Monday, January 16, 2012

In Other News

I don’t want my (hopefully) loyal readers to think I’m going to post every day. I don’t want you to get tired of me! I do have to share this, though. I’ve been laughing about it for a full day. This little tidbit appeared in the Colombo Sunday Observer yesterday. It was hidden a few paragraphs down in an article about cobblers (who, in Sri Lanka, are street vendors that spread out a blanket on the sidewalk and fix shoes and bags).

Legend has it that shoes of soldiers in the American Army were repaired by the elders of an American tribe, called “Cobblers”. The tribe “Cobblers” was living in the Southern part of America during the early part of the 19th century. They killed animals for their livelihood. The hard skin, they removed from animals was used to produce clothes and slippers. A platoon of the American army during their routine in this tribal village had spotted old men mending clothes out of hard skin of animals. The legend further says that cobblers thereafter gradually practiced the 200 year old art of mending shoes and had done a tremendous service to people by repairing shoes, leather belts, bags and hats.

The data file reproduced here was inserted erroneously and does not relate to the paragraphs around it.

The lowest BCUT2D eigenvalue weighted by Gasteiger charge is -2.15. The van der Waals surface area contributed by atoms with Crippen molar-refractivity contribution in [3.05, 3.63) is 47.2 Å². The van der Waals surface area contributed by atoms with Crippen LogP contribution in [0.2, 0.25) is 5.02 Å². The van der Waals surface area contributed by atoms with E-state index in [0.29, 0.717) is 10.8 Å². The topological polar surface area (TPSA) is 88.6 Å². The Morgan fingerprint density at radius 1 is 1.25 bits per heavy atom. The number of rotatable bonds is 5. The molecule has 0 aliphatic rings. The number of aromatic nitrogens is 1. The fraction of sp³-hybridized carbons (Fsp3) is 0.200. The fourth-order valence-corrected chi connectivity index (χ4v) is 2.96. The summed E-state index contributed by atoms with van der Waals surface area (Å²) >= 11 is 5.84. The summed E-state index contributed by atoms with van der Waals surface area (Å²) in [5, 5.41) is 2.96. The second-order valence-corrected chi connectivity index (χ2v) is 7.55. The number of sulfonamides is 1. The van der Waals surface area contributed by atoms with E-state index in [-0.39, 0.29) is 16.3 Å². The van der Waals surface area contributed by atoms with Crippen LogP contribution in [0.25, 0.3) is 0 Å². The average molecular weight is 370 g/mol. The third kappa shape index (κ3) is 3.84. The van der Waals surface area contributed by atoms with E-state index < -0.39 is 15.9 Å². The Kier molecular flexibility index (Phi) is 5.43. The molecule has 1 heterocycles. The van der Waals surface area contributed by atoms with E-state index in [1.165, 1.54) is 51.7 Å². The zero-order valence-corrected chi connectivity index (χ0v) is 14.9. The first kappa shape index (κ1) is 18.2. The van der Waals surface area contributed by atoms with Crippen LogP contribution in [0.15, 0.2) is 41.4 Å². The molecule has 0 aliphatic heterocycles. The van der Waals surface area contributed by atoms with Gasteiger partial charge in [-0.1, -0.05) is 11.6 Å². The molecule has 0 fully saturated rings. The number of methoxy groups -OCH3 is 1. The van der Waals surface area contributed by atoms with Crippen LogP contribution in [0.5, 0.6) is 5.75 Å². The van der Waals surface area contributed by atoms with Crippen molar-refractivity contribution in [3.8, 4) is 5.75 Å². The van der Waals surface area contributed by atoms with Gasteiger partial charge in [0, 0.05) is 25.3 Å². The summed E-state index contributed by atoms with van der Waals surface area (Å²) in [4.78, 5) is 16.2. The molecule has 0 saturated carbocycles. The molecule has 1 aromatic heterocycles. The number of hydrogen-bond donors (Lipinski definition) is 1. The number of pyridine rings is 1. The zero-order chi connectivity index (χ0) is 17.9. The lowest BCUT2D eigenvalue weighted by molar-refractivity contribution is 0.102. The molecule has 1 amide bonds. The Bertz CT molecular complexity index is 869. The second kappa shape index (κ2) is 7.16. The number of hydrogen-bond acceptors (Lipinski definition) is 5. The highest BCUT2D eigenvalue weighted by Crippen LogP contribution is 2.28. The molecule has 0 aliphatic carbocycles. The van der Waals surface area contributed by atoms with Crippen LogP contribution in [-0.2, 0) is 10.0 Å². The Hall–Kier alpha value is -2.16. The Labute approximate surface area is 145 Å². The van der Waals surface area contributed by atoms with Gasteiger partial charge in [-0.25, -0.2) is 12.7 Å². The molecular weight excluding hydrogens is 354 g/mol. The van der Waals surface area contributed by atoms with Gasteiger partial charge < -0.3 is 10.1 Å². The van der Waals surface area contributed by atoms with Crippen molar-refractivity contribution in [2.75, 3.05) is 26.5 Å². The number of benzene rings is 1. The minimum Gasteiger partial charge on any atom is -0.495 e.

Now, I am no history major, but the International Man of Intrigue is, and he concurs with my assessment that, if his memory serves him correctly, this is a load of made up craziness. Honestly, the paper here has something laughter inducing every day. I’m going to miss it when we move out of our hotel into a house and it’s not waiting tucked in the doorknob every morning. The story does bring up the deeper theme of perceptions of America and Americans, but I’ll save that for another blog post (or twenty).

1 comment:

  1. I'm cracking up out loud over this, when I should be ordering more consumables! The only question is whether this tribe of cobblers venerated St. Hubbins, patron saint of quality footwear.